The Two-Character Play
Written byTennessee Williams
Date premieredDecember 1967 (1967-12)
Place premieredHampstead Theatre
Original languageEnglish

The Two Character Play (also known as Out Cry in one of its alternate versions) is an American play by Tennessee Williams that premiered in London at the Hampstead Theatre in December 1967.[1][2][3] Williams himself had great affection for the play, and described it as follows:

"My most beautiful play since Streetcar, the very heart of my life."[3]


After winning critical and popular acclaim with his earlier plays, Williams wanted to experiment and expand his writing style. His later creations had more in common with playwrights Samuel Beckett and the emerging Harold Pinter than with what the name Tennessee Williams had come to signify. Although the play is a marked departure from the naturalism of his classics, familiar themes permeate. Confinement due to mental illness, repression leading to social isolation and the tyranny and claustrophobia that come from impinging on one another’s psychological and physical space are all present in The Two-Character Play.

When the play premiered in its various forms, it was not well received by critics or audiences. At the time many audiences attended the theatre as a form of escapism. The Two-Character Play provided the exact opposite. Clare and Felice, the actors, as well as the characters they play, cannot, no matter how hard they try to delude themselves, escape from the reality of their deteriorating mental states. Consequently, the viewers themselves are confronted with the darker truths of what it is to be human.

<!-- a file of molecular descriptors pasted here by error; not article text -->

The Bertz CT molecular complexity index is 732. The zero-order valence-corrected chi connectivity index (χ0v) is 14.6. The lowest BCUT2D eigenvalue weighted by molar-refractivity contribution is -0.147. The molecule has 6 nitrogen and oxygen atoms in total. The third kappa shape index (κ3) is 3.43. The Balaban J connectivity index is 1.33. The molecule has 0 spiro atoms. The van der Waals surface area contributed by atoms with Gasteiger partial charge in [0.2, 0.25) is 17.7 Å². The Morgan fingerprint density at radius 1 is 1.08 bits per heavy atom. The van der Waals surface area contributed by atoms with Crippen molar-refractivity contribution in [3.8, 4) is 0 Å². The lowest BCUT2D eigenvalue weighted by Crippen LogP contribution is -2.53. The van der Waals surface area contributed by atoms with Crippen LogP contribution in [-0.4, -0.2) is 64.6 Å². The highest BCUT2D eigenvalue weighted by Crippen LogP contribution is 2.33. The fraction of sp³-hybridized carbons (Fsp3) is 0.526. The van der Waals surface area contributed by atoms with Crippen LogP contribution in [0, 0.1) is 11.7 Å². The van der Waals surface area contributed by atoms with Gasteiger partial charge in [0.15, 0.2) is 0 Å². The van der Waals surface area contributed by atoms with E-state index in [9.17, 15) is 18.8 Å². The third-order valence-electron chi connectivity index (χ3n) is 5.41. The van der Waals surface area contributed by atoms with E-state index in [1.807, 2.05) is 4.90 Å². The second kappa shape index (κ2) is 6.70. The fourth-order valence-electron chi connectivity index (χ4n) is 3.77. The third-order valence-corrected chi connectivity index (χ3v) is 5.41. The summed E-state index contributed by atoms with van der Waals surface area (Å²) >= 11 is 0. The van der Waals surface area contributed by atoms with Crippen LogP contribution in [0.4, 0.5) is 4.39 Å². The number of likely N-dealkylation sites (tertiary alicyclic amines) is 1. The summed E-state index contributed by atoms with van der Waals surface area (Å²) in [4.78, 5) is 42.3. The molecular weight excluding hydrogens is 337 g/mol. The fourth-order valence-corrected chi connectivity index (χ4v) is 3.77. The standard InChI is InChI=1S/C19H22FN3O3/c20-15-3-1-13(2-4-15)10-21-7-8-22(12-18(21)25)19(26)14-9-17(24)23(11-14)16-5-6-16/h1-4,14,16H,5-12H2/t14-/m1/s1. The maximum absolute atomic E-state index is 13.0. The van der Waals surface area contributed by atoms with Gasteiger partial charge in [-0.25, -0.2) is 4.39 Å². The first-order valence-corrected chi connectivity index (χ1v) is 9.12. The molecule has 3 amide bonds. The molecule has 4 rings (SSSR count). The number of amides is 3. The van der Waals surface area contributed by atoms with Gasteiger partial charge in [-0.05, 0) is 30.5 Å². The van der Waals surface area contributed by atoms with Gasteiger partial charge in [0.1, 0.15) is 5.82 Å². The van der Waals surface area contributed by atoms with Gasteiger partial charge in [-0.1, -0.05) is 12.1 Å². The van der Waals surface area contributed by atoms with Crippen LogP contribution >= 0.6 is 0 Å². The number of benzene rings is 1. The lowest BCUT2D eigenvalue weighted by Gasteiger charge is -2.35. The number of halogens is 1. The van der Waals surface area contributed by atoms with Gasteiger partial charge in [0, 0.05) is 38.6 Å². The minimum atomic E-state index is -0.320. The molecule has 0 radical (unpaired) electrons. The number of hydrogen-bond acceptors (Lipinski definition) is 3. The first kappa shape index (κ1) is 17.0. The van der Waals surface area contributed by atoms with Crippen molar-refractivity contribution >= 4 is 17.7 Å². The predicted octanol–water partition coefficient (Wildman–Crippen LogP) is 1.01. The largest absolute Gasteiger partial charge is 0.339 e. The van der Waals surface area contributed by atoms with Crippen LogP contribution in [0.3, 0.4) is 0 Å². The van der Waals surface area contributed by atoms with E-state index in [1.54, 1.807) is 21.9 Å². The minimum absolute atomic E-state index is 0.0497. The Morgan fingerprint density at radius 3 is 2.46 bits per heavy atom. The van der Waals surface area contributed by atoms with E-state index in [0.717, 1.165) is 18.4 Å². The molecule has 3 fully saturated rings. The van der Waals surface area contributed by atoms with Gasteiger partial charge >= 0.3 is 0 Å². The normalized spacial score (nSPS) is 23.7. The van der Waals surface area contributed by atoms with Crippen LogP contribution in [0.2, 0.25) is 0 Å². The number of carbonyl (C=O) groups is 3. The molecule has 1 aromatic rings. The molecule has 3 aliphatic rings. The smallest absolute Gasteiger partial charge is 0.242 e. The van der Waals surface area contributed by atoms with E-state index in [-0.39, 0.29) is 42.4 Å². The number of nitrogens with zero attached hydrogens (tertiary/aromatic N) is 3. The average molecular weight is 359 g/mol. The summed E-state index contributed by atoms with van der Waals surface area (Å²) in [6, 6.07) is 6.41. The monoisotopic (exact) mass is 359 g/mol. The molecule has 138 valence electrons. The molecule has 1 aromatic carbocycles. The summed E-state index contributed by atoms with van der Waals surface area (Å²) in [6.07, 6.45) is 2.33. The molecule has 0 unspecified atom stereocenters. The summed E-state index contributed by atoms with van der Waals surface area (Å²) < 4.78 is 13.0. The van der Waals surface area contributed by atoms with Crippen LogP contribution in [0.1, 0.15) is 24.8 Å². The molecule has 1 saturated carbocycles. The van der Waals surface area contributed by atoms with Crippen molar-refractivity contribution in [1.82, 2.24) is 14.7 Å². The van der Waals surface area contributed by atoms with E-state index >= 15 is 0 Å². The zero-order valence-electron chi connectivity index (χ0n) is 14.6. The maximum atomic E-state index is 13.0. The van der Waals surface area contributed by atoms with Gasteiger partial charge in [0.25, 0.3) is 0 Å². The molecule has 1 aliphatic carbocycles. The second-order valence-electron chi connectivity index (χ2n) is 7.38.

It was very experimental for its time. The language is heightened. There are slabs of verbosity juxtaposed with pauses and stunted sentences.

The Two-Character Play is partially autobiographical. The actor Clare and especially the character Clare are loosely based on Williams’ sister, Rose, and the actor Felice and the character Felice on Williams himself. The "confining nature of human existence" was a major theme throughout his work and this play is seen to be his most personal interpretation.

It took Williams over ten years to write The Two-Character Play, longer than any other play, and it illustrates an innovation in his writing style.


The characters in this play, Felice and Clare, are two actors on tour; they are also brother and sister. They find themselves deserted by their acting troupe in a decrepit "state theatre in an unknown state". Faced (perhaps) by an audience expecting a performance, they enact The Two-Character Play – an illusion within an illusion, an 'out cry' from isolation, panic, and fear. (Out Cry was the title of one version of this play, which premiered at the Ivanhoe Theatre in Chicago in July 1971. Out Cry later premiered on Broadway, directed by Peter Glenville and co-starring Michael York and Cara Duff-MacCormick, and which ran from March 1–10, 1973 at the Lyceum Theater after one preview on February 28.)

The plot is confusing and difficult to follow, with little sense of a resolution. The Two-Character Play has a concurrent double plot with the convention of a play within a play scenario. The characters of Clare and Felice are psychologically damaged from witnessing the traumatic murder/suicide of their parents. They have remained recluses in the family home since the incident and are attempting to make hesitant contact with the outside world. As the actors dip in and out of performance, improvising parts not memorised or not yet written, it becomes increasingly difficult to differentiate the actors from the characters and reality from illusion.